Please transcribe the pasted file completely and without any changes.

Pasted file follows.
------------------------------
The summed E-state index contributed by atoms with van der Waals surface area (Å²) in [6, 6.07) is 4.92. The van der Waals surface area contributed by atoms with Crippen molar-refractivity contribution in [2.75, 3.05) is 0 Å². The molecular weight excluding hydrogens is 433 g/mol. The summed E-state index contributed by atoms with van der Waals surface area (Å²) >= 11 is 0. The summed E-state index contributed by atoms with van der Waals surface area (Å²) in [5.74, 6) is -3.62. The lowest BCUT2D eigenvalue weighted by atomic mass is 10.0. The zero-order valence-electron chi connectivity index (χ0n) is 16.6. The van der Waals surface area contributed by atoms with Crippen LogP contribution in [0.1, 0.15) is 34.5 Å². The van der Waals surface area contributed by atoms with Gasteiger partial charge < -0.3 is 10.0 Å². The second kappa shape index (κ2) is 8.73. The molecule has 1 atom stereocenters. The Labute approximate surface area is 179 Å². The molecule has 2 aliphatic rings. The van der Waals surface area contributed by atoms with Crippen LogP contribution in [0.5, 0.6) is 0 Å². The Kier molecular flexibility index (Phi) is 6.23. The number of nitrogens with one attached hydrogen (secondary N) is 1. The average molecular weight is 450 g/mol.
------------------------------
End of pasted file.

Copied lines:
The summed E-state index contributed by atoms with van der Waals surface area (Å²) in [6, 6.07) is 4.92. The van der Waals surface area contributed by atoms with Crippen molar-refractivity contribution in [2.75, 3.05) is 0 Å². The molecular weight excluding hydrogens is 433 g/mol. The summed E-state index contributed by atoms with van der Waals surface area (Å²) >= 11 is 0. The summed E-state index contributed by atoms with van der Waals surface area (Å²) in [5.74, 6) is -3.62. The lowest BCUT2D eigenvalue weighted by atomic mass is 10.0. The zero-order valence-electron chi connectivity index (χ0n) is 16.6. The van der Waals surface area contributed by atoms with Crippen LogP contribution in [0.1, 0.15) is 34.5 Å². The van der Waals surface area contributed by atoms with Gasteiger partial charge < -0.3 is 10.0 Å². The second kappa shape index (κ2) is 8.73. The molecule has 1 atom stereocenters. The Labute approximate surface area is 179 Å². The molecule has 2 aliphatic rings. The van der Waals surface area contributed by atoms with Crippen LogP contribution in [0.5, 0.6) is 0 Å². The Kier molecular flexibility index (Phi) is 6.23. The number of nitrogens with one attached hydrogen (secondary N) is 1. The average molecular weight is 450 g/mol.